• This addresses the concern that an investor might miss the OZF 180-day investment period due to the owner, or beneficiary, receiving a late Schedule K-1 from the issuing entity, i.e. the partnership, S corporation, or trust or estate.

Gift of OZF investment: What is the tax result if the OZF investor decides to gift the OZF investment to another individual?

  • Answer: The Final Regulations confirm that the donor’s gift of an interest in an OZF investment will be an inclusion event for the deferred gain, unless the gift is made to a grantor trust.
  • The owner’s transfer of a qualifying OZF investment, either outright or in trust, is therefore an inclusion event, regardless of whether the transfer is a completed gift for federal gift tax purposes, and regardless of the taxable or tax exempt status of the donee.
  • In addition, the position of the IRS is that transactions between spouses with regard to OZF investments, which normally are non-recognition events under IRC 1041, will nonetheless be treated as inclusion events thus accelerating the tax liability with an intra-spousal transfer of an OZF investment.

Death of OZF Investor: What are the income tax consequences that result from the death of the OZF investor, who has deferred gain by virtue of his or her OZF investment, to the deceased investor’s successors-in-interest?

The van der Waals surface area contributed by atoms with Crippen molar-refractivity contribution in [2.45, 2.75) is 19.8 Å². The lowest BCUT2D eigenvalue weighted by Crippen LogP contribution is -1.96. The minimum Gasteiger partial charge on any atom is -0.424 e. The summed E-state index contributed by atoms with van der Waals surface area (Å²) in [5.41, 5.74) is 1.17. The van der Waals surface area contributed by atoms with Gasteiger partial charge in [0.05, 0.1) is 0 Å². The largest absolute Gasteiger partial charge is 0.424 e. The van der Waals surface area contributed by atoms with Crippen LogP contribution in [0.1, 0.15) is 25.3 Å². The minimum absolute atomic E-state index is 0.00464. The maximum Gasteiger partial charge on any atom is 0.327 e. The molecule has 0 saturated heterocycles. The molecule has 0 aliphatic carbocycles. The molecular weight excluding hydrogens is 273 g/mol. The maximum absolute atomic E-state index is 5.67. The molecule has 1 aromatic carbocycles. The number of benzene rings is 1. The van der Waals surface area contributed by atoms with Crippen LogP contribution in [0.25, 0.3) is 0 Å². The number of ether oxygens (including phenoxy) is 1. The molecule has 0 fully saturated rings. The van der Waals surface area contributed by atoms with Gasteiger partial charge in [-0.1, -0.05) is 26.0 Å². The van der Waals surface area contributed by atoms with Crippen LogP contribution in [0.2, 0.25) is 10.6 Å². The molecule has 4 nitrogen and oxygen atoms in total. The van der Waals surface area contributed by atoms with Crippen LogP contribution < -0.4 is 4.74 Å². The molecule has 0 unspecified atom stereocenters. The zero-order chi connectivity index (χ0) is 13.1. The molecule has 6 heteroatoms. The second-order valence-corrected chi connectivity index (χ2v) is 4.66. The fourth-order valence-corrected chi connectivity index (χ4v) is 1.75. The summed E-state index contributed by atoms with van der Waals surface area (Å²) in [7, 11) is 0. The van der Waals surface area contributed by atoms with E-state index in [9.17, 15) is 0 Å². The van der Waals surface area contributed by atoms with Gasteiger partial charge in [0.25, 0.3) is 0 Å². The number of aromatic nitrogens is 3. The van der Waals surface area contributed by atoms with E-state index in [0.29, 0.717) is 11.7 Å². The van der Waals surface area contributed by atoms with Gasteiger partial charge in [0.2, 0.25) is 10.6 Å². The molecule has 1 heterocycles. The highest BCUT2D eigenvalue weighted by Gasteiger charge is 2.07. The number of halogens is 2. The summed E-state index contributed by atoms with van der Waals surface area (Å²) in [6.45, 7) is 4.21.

• Answer: As a general rule, that a transfer of a qualifying investment by reason of the OZF owner’s death is not an inclusion event. [Treasury Regulation 1.1400Z2(b)-1(c)(4)(i).(A) –(E).] Included in this ‘non-inclusion event’ category are: (i) a transfer of a OZF investment by reason of death to the deceased owner’s estate; (ii) a distribution of a qualifying OZF investment by the deceased owner’s estate; (iii) a distribution of a qualifying OZF investment by the deceased owner’s trust that is made by reason of the deceased owner’s death; (iv) the passing of a jointly owned qualifying OZF investment to the surviving co-owner by operation of law; and (v) any other transfer of a qualifying OZF investment at death by operation of law, e.g. TOD beneficiary designation.
  • Consequently, the death of the OZF owner will not, by itself, be treated as an inclusion event. However, if the successor owner disposes of the OZF investment, then that will constitute an inclusion event, and taxes will be owed.

Basis Step-Up: If the investor dies owning an OZF investment, do the basis step-up rules of IRC 1014 apply to the deferred amount, i.e. if the value of the OZF investment at death exceeds the deferred gain amount?